The acting talent is stunning (imagine how good a Robot & Frank style movie would be with James Leahy?) and the short video makes for a great conversation starter but the impression I’m left with about ‘smart objects’ reminds me of how the smartphone industry used to be tech focused before the iPhone arrived – the ‘smart’ used to refer to the user as in ‘you have to be incredibly smart to be able to operate this technological wonder’ before it became a phone that was so smart it would help the user.
I think it’s equally important we realise how poorly families with their own busy lives currently try to manage to cope with the remote care needs of their elderly relatives:
1) They don’t provide it: Even in this video you get to experience the isolation that many widowed seniors tolerate. Strip out the insensitive SMS’s this gentleman is getting from his children and he’d be left with even less. This is a major issue because society is leaving many behind as it moves to mobile and there are lots of simple, easy to do things that we can all do about it.
2) The cost of not knowing: The quality of today’s communication between carers of the elderly who live alone is greatly effected by unspoken things (eg. there’s very often an unspoken message in calls made that is saying to the Patient “are you okay?”, “have you fallen?”, “do you need help?”) that impact greatly on the quality of communication. If you find this hard to understand imagine if all your calls started under the proviso that you were a burden to the caller.
3) The Healthcare Industry isn’t doing a great job: In the majority of instances we’re doing a terrible job providing health monitoring tools that are so outdated children don’t even understand them and then just using them to further intensify the treatment. It’s easy to laugh at the stupidity of the insensitively prescribed and clumsily designed fork/cane/bed sensor shown in the video but they are at least connected! Perhaps it’s time we started complaining about the unconnected medical devices we’re prescribing to millions of elderly Patients that don’t come with any interactivity or connected communities/services?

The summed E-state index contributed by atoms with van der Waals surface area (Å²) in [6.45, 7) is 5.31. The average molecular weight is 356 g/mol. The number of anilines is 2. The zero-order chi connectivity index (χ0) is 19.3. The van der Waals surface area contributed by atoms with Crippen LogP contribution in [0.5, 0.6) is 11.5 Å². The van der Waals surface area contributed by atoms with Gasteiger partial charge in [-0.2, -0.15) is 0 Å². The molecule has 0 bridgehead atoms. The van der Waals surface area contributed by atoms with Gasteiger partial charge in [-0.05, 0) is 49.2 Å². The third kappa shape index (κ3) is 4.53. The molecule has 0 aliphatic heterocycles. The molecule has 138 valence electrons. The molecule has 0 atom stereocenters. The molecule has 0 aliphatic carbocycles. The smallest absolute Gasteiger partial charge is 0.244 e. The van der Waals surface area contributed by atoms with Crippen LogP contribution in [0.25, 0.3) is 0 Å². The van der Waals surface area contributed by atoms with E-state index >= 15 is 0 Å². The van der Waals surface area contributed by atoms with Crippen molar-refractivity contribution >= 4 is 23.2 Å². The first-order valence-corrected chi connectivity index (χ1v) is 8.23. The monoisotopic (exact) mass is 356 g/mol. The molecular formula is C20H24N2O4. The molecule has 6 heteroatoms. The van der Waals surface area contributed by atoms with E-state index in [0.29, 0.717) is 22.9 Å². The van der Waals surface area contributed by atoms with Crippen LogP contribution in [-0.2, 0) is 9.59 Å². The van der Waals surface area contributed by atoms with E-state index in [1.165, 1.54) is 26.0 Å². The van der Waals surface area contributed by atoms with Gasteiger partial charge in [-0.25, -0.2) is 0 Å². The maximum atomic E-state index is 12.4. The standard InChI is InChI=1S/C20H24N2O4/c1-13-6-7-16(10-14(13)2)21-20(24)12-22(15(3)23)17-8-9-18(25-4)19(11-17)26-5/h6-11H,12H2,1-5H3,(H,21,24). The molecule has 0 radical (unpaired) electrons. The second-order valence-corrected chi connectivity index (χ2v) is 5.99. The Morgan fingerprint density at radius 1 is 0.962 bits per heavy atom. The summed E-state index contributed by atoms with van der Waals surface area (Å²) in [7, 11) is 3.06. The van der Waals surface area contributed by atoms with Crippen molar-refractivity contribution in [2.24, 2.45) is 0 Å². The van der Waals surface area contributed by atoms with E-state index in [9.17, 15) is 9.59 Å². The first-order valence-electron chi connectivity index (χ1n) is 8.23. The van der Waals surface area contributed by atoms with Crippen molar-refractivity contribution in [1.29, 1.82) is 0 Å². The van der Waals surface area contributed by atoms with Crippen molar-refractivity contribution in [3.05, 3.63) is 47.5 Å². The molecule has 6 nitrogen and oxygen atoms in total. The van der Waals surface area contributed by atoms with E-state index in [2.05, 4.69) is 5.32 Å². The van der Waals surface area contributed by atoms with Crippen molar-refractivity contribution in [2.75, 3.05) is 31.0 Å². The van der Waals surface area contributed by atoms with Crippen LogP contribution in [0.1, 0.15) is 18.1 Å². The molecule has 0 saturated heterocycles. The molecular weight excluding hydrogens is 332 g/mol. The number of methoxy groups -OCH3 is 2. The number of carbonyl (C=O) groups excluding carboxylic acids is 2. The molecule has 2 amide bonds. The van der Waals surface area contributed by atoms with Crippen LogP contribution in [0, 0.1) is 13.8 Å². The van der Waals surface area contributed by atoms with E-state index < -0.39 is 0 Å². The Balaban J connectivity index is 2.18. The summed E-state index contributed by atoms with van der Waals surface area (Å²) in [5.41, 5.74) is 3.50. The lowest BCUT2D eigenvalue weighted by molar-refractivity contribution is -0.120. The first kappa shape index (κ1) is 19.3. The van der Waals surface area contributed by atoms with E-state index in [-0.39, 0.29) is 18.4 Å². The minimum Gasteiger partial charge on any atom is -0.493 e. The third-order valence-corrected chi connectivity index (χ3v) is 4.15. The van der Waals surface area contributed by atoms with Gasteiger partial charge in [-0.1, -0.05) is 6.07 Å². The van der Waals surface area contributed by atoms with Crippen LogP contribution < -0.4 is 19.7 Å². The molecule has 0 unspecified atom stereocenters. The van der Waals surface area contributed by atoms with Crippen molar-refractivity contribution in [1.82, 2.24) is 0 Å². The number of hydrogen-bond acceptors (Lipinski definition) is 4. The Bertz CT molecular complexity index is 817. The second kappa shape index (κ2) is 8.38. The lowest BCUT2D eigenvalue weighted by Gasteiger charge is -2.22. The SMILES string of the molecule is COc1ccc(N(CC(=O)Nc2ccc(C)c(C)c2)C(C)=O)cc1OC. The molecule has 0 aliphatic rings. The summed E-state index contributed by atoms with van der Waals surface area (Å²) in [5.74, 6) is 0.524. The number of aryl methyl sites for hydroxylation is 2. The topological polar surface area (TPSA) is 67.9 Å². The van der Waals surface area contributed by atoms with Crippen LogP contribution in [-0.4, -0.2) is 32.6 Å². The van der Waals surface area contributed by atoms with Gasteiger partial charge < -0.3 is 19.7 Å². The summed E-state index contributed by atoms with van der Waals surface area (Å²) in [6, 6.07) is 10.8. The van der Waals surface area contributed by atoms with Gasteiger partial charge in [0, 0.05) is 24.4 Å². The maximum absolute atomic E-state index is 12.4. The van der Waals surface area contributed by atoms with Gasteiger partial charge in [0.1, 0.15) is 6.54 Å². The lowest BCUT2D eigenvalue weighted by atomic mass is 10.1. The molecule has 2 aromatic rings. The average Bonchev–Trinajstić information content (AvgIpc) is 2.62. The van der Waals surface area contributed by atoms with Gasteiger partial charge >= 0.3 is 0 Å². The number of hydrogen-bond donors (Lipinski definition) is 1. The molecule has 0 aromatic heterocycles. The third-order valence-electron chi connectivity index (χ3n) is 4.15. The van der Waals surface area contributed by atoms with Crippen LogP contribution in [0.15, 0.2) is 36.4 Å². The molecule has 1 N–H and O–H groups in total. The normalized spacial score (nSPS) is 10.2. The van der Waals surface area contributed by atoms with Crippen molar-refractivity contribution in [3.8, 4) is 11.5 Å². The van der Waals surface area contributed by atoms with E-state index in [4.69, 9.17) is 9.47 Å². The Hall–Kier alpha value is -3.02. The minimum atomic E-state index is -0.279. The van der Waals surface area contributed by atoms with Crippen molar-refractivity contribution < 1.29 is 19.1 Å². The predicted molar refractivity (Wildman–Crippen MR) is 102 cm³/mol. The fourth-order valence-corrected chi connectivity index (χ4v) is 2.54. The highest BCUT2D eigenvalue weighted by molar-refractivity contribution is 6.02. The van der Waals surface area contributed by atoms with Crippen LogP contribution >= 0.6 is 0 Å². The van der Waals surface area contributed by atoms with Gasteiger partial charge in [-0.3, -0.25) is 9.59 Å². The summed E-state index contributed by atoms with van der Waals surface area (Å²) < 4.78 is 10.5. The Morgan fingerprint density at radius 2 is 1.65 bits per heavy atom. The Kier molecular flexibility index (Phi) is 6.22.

Let’s try and be productive and think of some things that we could give ‘dad’ to help him:
1) Nintendo Wii SportsClub so he can play games online and socialise with his friends and grandchildren:
2) A Facebook profile so he can find and connect with people with similar interests.
3) A SeNCit for his home so he can maintain his privacy while his children are given confirmation that he’s up/about/okay. This will also prevent them from needing to contact him to check if he’s okay and that will help them focus their effort and attentions to providing him with social interactions:
What smart connected objects would you add?